Kalba and daw in Khaliji art: tracing extinct dhows in Arab and Persian iconography

Research output: Chapter in Book/Report/Conference proceedingConference contributionpeer-review


Indigenous, or Khaliji, art from the Arabian and Persian shores of the pre-modern Gulf offers evidence of extinct types of watercraft, in particular the
kalbā (gallivat) and the dāw (dhow) with their conspicuous counter stern. While European art and texts offer testimony of these vessels’ appearances, lesser-known indigenous petroglyphs, graffiti, woodcarvings, and manuscript paintings offer a Khaliji view of their own watercraft. Even images seemingly deficient as architectural diagrams remain significant in light of the few reliable referents from oral history, ethnography, archaeology, or modern watercraft. The distinctive projecting counter stern common to these vessels allows identification of the kalbā and the dāw in iconographic sources that otherwise lack technical merit. Both types of vessel were used as fighting vessels in the Gulf, while the dāw was also operated in commercial roles in the Arabian and Red Seas. The shared fate of the kalbā and the dāw, both rendered anachronistic by shifting styles andinuences in shipbuilding, is important for understanding the nautical technology of pre-modern Khaliji societies.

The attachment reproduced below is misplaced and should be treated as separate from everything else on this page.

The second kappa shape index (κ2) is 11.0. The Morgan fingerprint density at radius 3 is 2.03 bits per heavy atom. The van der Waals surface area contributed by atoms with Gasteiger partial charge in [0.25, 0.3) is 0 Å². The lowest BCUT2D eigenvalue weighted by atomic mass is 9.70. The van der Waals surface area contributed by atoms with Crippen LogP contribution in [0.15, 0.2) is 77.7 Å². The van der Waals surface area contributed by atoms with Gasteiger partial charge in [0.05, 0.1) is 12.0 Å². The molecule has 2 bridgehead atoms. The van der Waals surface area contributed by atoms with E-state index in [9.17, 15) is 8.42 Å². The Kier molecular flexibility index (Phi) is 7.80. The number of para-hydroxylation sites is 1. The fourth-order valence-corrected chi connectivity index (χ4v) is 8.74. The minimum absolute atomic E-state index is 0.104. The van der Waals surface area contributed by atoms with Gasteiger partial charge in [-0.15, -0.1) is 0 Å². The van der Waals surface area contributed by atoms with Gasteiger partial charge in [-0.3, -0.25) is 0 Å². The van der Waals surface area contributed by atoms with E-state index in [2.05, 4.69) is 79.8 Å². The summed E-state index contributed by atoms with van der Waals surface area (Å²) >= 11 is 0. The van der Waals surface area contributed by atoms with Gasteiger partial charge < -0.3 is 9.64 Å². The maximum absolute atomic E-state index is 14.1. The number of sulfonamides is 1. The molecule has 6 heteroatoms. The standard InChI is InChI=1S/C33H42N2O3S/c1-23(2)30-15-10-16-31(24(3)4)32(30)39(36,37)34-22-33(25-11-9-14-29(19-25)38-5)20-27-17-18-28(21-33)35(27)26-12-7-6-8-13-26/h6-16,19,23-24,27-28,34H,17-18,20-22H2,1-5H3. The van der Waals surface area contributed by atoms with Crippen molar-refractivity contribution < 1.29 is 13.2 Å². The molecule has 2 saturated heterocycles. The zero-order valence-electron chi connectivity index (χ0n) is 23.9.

Original languageEnglish
Title of host publicationProceedings of the Seminar for Arabian Studies Volume 50 2020
Subtitle of host publicationPapers from the fifty-third meeting of the Seminar for Arabian Studies held at the University of Leiden from Thursday 11th to Saturday 13th July 2019
EditorsDaniel Eddisford
Number of pages13
ISBN (Electronic)9781789696547
Publication statusPublished - 2020
Event53rd Meeting of the Seminar for Arabian Studies - University of Leiden, Leiden, Netherlands
Duration: 11 Jul 201913 Jul 2019

Publication series

NameProceedings of the Seminar for Arabian Studies
ISSN (Print)0308-8421


Conference53rd Meeting of the Seminar for Arabian Studies
OtherThe Seminar for Arabian Studies is the principal international academic forum for research on the Arabian Peninsula. First convened in 1968 it is the only annual academic event for the study of the Arabian Peninsula that brings together researchers from all over the world to present and discuss current fieldwork and the latest research. The Seminar covers an extensive range of subjects that include anthropology, archaeology, architecture, art, epigraphy, ethnography, history, language, linguistics, literature, numismatics, theology, and more besides, from the earliest times to the present day or, in the fields of political and social history, to around the end of the Ottoman Empire (1922).
Internet address


  • dhow
  • gallivat
  • iconography
  • technological differentiation
  • shipbuilding


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